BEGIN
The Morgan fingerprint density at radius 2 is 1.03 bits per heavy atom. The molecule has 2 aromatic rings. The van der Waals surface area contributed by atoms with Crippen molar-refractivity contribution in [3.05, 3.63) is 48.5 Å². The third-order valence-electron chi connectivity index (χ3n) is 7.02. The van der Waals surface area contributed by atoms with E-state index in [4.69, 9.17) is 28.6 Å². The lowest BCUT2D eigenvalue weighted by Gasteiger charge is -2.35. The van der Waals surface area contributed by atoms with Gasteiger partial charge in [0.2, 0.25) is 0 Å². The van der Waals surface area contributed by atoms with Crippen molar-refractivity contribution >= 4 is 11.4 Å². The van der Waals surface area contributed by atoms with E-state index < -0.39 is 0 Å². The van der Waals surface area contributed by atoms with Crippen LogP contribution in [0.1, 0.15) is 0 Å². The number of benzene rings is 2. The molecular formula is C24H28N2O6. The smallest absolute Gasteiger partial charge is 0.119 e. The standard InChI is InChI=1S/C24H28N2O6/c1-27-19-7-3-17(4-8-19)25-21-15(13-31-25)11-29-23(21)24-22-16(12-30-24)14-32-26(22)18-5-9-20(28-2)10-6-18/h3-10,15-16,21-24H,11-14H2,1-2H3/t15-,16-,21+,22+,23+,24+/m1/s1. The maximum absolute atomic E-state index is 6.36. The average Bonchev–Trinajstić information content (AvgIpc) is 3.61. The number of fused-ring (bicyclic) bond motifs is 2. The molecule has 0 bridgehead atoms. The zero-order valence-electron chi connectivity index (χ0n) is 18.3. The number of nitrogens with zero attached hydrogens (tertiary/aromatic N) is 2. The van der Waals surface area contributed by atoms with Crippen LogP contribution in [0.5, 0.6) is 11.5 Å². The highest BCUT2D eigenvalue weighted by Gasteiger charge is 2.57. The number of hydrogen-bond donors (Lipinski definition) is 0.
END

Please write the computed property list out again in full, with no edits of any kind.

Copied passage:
The Morgan fingerprint density at radius 2 is 1.03 bits per heavy atom. The molecule has 2 aromatic rings. The van der Waals surface area contributed by atoms with Crippen molar-refractivity contribution in [3.05, 3.63) is 48.5 Å². The third-order valence-electron chi connectivity index (χ3n) is 7.02. The van der Waals surface area contributed by atoms with E-state index in [4.69, 9.17) is 28.6 Å². The lowest BCUT2D eigenvalue weighted by Gasteiger charge is -2.35. The van der Waals surface area contributed by atoms with Gasteiger partial charge in [0.2, 0.25) is 0 Å². The van der Waals surface area contributed by atoms with Crippen molar-refractivity contribution >= 4 is 11.4 Å². The van der Waals surface area contributed by atoms with E-state index < -0.39 is 0 Å². The van der Waals surface area contributed by atoms with Crippen LogP contribution in [0.1, 0.15) is 0 Å². The number of benzene rings is 2. The molecular formula is C24H28N2O6. The smallest absolute Gasteiger partial charge is 0.119 e. The standard InChI is InChI=1S/C24H28N2O6/c1-27-19-7-3-17(4-8-19)25-21-15(13-31-25)11-29-23(21)24-22-16(12-30-24)14-32-26(22)18-5-9-20(28-2)10-6-18/h3-10,15-16,21-24H,11-14H2,1-2H3/t15-,16-,21+,22+,23+,24+/m1/s1. The maximum absolute atomic E-state index is 6.36. The average Bonchev–Trinajstić information content (AvgIpc) is 3.61. The number of fused-ring (bicyclic) bond motifs is 2. The molecule has 0 bridgehead atoms. The zero-order valence-electron chi connectivity index (χ0n) is 18.3. The number of nitrogens with zero attached hydrogens (tertiary/aromatic N) is 2. The van der Waals surface area contributed by atoms with Crippen LogP contribution in [0.5, 0.6) is 11.5 Å². The highest BCUT2D eigenvalue weighted by Gasteiger charge is 2.57. The number of hydrogen-bond donors (Lipinski definition) is 0.